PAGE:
The BBC is under-fire after handing two 30 minute election specials to Ukip leader Paul Nuttall – despite the party having no MPs and getting a hammering in the local elections.
The broadcaster has revealed details of its election coverage, including a half-hour programme dedicated to Nuttall answering questions from an audience in Bristol at 10.30pm on Sunday June 4 – just 4 days before the election.
Nuttall will also be given a 30 minute grilling by the BBC’s top interviewer Andrew Neill in the coveted 7pm slot on BBC 1 during the week beginning May 22.
Yet while the Ukip leader is a mainstay of the BBC’s election coverage, the Greens have not been given the same opportunity in the ten hours of prime time programming set aside by the broadcaster ahead of June 8 vote.
Jonathan Bartley, co-leader of the Green Party, said: “This decision by the BBC is extremely disappointing. Ukip’s vote collapsed at the local election, while the Greens made net gains across the UK.
“To see Nuttall’s party consistently handed disproportionate coverage by the broadcasters is particularly galling.
“The Green Party should be featured on these shows and the BBC should give people the opportunity to see hear what we have to say.”
He added: “This is getting beyond a joke. The BBC’s love affair with Ukip is getting embarrassing.”
The rules around how much airtime to give political parties have changed since the 2015 General Election.
In that vote, broadcaster regulator Ofcom distinguished between large and small parties, with the former guaranteed more coverage.
For this election, broadcasters can make their own decisions based on evidence of current and previous election support.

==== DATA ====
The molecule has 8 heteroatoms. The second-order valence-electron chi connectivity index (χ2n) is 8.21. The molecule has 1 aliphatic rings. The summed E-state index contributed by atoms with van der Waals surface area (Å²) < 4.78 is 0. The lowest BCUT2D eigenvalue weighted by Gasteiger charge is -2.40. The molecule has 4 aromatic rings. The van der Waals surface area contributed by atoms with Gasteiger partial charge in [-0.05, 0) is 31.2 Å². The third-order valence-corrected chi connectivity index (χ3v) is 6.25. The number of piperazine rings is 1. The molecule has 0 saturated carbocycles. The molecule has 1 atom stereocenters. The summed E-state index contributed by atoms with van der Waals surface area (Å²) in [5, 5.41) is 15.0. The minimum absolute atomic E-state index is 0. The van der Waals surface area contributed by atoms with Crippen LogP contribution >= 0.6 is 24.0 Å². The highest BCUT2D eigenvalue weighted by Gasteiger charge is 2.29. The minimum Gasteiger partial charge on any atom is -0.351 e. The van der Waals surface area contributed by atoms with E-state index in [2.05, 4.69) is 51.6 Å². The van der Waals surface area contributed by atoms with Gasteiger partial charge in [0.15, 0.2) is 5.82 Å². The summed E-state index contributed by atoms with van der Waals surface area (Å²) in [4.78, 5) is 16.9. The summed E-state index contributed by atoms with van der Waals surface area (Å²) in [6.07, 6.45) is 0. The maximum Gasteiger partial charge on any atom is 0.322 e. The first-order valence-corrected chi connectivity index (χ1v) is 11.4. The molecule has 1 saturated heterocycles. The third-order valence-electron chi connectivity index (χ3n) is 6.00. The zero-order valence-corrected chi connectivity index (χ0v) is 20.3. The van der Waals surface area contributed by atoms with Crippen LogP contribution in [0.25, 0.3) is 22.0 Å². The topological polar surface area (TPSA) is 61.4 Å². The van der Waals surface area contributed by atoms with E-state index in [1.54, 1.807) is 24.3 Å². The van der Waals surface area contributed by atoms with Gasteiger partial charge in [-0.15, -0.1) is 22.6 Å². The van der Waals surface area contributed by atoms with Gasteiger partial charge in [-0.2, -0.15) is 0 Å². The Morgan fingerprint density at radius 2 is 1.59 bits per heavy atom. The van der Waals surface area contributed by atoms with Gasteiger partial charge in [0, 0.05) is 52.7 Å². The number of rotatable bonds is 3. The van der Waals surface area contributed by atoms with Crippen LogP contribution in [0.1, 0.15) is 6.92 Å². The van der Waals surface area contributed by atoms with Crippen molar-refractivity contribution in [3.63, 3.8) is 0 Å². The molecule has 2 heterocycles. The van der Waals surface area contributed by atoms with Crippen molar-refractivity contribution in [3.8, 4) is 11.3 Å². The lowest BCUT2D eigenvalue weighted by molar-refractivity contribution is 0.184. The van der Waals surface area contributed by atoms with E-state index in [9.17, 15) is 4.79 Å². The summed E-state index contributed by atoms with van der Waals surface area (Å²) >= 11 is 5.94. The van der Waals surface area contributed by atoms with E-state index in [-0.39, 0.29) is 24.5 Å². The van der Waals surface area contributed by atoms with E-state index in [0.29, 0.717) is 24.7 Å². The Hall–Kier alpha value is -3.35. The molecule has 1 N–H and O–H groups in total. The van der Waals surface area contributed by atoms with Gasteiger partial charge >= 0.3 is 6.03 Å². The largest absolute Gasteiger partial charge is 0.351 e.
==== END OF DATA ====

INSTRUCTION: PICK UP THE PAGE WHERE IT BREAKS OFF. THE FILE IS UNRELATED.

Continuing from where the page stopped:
Whereas Ukip picked up 3.9million votes in 2015 – totaling 13% of all cast – it’s fortunes at the ballot box have diminished over the past two years.
In last week’s local elections, the party lost all 146 seats it was defending, and picked up just one councillor, in Lancashire.
The Greens secured 21 seats across England and Wales – an increase of one compared to when the elections were held four years ago.
The party also has an MP – Brighton Pavilion’s Caroline Lucas – whereas Ukip’s only MP Douglas Carswell quit the party in March claiming it was “job done” for the anti-EU organisation.
In March, HuffPost UK analysis revealed Ukip appeared on almost one in four of the BBC’s flagship Question Time programmes in the past seven years - despite never having more than two MPs.
Of the 258 regular Question Time shows from May 6 2010 to March 28, the anti-EU party had a representative on 24% of the programmes.
Lib Dem leader Tim Farron told HuffPost UK: “This seat on Question Time will hopefully be the last seat Ukip will win, especially considering Theresa May has adopted wholesale the policies of Nigel Farage.”
A Ukip spokesman defended the airtime being given to the party, and said: “At the last election despite obvious huge growth in Ukip’s supporter base, broadcasters were very restrictive.
“Now we are being rewarded for winning the last European Election and getting near 4 million votes at the last General Election.
“The Greens, despite a smattering of Council gains last week, are still polling well below Ukip nationally.
“Nice try Jonathan.”
The BBC’s election coverage includes two Question Time Specials hosted by David Dimbleby, in which leaders will face audience questions consecutively.
The first will be with Theresa May and Jeremy Corbyn on Friday June 2, and the second with Tim Farron and Nicola Sturgeon Sunday June 4.
Throughout the week of May 22, BBC 1 will air a series of prime time Andrew Neil Interviews at 7pm.
They will be one-to-one interviews with Theresa May, Jeremy Corbyn, Tim Farron, Paul Nuttall and Nicola Sturgeon. A sixth interview with Leanne Wood will air on BBC One in Wales.